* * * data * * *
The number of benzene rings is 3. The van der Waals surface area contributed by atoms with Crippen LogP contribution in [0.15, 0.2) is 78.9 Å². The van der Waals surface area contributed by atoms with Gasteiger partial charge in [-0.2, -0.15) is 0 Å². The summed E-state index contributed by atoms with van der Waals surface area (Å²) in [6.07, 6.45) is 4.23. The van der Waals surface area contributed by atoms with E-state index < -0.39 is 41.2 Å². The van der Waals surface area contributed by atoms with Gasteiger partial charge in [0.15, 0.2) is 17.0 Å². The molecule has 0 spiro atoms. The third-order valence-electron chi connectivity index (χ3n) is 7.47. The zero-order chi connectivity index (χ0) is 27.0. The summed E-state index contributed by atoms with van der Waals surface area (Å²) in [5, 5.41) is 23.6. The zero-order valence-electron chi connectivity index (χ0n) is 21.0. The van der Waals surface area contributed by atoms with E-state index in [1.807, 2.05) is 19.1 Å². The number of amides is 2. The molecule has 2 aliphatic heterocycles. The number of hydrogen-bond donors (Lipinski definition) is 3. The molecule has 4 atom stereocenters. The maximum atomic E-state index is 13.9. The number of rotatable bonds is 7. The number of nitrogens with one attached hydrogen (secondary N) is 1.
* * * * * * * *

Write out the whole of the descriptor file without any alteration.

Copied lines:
The number of benzene rings is 3. The van der Waals surface area contributed by atoms with Crippen LogP contribution in [0.15, 0.2) is 78.9 Å². The van der Waals surface area contributed by atoms with Gasteiger partial charge in [-0.2, -0.15) is 0 Å². The summed E-state index contributed by atoms with van der Waals surface area (Å²) in [6.07, 6.45) is 4.23. The van der Waals surface area contributed by atoms with E-state index < -0.39 is 41.2 Å². The van der Waals surface area contributed by atoms with Gasteiger partial charge in [0.15, 0.2) is 17.0 Å². The molecule has 0 spiro atoms. The third-order valence-electron chi connectivity index (χ3n) is 7.47. The zero-order chi connectivity index (χ0) is 27.0. The summed E-state index contributed by atoms with van der Waals surface area (Å²) in [5, 5.41) is 23.6. The zero-order valence-electron chi connectivity index (χ0n) is 21.0. The van der Waals surface area contributed by atoms with E-state index in [1.807, 2.05) is 19.1 Å². The number of amides is 2. The molecule has 2 aliphatic heterocycles. The number of hydrogen-bond donors (Lipinski definition) is 3. The molecule has 4 atom stereocenters. The maximum atomic E-state index is 13.9. The number of rotatable bonds is 7. The number of nitrogens with one attached hydrogen (secondary N) is 1.